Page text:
A Quick Zoom Variation Demonstration

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Sometimes I put up posts basically because I find myself answering the same email over-and-over. One of the emails I get a lot is: "I want the best copy of the xxxx zoom lens."

People get irritated because my response is usually something like this: Which focal length do you want the best copy at? The long end, short end, or in the middle? By best copy do you want the highest center MTF, the best corners and edges, or is the middle of the image the most important to you? Or do you want the one with the flattest field? And again, at which focal length do you want whatever is the most important thing to you to be the best at?

Generally, people miss my sarcasm and just respond that they want the best overall lens. I could probably satisfy that request for a prime lens (it would be splitting hair, but it could be done). But there's no way to do it with a zoom; there are just too many variables, and the variables interrelate and counteract each other in complex ways.

So today I thought I'd just put up some pictures and demonstrate how one single variable, field tilt, changes on a given lens at different zoom distances. We chose Canon 70-200 f/2.8 IS II lenses because they are excellent. So you fanboys that want to take this out of context and say Canon 70-200 f/2.8 IS II lenses have tilt variation, trust me, it's less than the zoom you are a fan off. Every zoom lens made is like this.

Field Curvature Examples

All of these lenses had been tested just prior to running these field curvatures both with test-chart photographs and on our MTF optical bench. All of them were optically at least average, if not slightly better than average by my standards, which are quite a bit higher than what the factory standards are (we reject about 5% of lenses that factory service tells us are fine).

The first lens I'll show you was the weakest of the 12 we tested (although I'll mention again, it was still an "average" copy). It looked fine on all of our usual optical tests, but on the optical bench the MTF chart had some detectible astigmatism at 200mm. The field curvatures at 70mm, 120mm, and 200mm zoom lengths show why. There's a bit of field tilt at the wider focal lengths (about normal for most zooms) but at 200mm the tilt becomes more dramatic and the tangential field is much more tilted than the sagittal field.


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SLR Magic's 50mm APO HyperPrime Cine T2.1 MTF Tests

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Zeiss 50mm CP.2 and SLRMagic 50mm T2.1

About a year ago, Andrew from SLR Magic came and spent a couple of days in our lab, testing some of the SLR Magic lenses and getting input on improving the optical adjustments on their lenses. At the time Andrew made it clear their company wanted to up their quality and compete with the better lenses on the market. He contacted me a couple of weeks ago to let me know he was sending a copy of their new 50mm APO T2.1 Cine lens for optical bench testing.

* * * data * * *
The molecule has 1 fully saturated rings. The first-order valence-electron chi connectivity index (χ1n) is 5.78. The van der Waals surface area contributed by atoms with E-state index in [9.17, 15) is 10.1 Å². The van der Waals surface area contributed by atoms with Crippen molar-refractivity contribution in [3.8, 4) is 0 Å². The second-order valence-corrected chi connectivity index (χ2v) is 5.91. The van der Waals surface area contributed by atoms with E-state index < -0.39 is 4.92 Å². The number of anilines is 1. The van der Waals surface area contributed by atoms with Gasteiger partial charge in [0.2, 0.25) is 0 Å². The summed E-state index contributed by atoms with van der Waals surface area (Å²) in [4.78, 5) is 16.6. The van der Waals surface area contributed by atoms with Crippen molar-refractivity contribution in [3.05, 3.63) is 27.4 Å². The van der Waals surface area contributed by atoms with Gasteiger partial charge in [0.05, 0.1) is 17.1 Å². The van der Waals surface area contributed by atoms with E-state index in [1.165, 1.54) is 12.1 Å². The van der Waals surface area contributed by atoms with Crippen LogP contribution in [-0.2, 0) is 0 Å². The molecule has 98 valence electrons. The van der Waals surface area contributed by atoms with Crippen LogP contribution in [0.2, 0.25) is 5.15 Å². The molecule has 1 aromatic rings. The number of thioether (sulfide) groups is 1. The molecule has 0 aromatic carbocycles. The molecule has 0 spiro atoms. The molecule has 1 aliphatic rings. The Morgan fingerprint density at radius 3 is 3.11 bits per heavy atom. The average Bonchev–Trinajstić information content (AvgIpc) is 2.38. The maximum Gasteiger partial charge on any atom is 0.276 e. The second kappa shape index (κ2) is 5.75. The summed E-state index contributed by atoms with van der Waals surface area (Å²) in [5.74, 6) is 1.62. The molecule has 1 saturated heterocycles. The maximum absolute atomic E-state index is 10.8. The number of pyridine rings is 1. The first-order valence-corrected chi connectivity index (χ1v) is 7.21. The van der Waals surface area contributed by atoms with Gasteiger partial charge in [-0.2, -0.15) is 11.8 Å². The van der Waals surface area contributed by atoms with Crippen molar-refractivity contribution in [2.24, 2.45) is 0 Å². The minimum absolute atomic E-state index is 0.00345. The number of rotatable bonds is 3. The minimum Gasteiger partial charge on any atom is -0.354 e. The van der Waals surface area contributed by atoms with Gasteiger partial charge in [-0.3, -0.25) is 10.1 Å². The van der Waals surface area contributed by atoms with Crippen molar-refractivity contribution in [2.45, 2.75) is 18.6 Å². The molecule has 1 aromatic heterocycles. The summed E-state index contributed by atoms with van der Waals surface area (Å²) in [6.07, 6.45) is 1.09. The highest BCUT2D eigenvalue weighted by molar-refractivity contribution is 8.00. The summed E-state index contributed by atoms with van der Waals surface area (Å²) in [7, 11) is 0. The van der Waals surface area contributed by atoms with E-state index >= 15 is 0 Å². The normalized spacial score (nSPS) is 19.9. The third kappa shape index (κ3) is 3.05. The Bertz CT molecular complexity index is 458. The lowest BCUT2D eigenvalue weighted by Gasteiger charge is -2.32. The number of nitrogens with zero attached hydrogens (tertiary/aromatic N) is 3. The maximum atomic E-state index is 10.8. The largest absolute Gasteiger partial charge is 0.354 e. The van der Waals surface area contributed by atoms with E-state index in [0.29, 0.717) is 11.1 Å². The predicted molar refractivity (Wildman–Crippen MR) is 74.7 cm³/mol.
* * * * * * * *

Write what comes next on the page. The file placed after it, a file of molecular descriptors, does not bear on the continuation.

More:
During our conversation it became very obvious that Andrew was very comfortable this new lens was going to test very well. You know me, there's nothing I like better than using our optical testing equipment to crush the comfort right out of a manufacturer, so I was pretty eager to take a look at this lens.

While this isn't a review, I will say the SLR Magic lens was mechanically well made with smooth, steady resistance focusing and aperture rings and had a nice compact size. As an apochromatic lens, one of its major advantages is that longitudinal chromatic aberrations are neutralized, so out-of-focus highlights in both the foreground and background remain color-neutral. But this lens is also designed to be high resolution, capable of shooting excellent 6K images, so some MTF testing seemed in order.

 Optical Bench Results

We will compare the SLR Magic 50mm T2.1 with a couple of similar lenses: the Zeiss 50mm T2.1 and the Leica 50mm f/2 APO Summicron-M. While I don't know what the final pricing on the SLR Magic 50mm will be, I assume it be similar to the Zeiss CP.2 (about $4,000) and certainly less than the Leica (over $8,000). Let me note that we tested a single copy of the lens, so I can't make any comments on sample variation.


As you can see in the MTF comparison below, the SLR Magic lens definitely is holding its own with the Zeiss 50mm. In the center of the image they are nearly identical at lower frequencies, while the SLR Magic lens is actually a bit better at higher frequencies. The Zeiss holds it's higher frequencies a bit better in the middle 1/3 of the image. The SLR Magic is superior in the absolute edges. (Remember, the 20mm distance from center we show would be at the very edge of 35mm full-frame edge image. If you are shooting a smaller sensor the outer areas of these MTF charts don't matter to you.)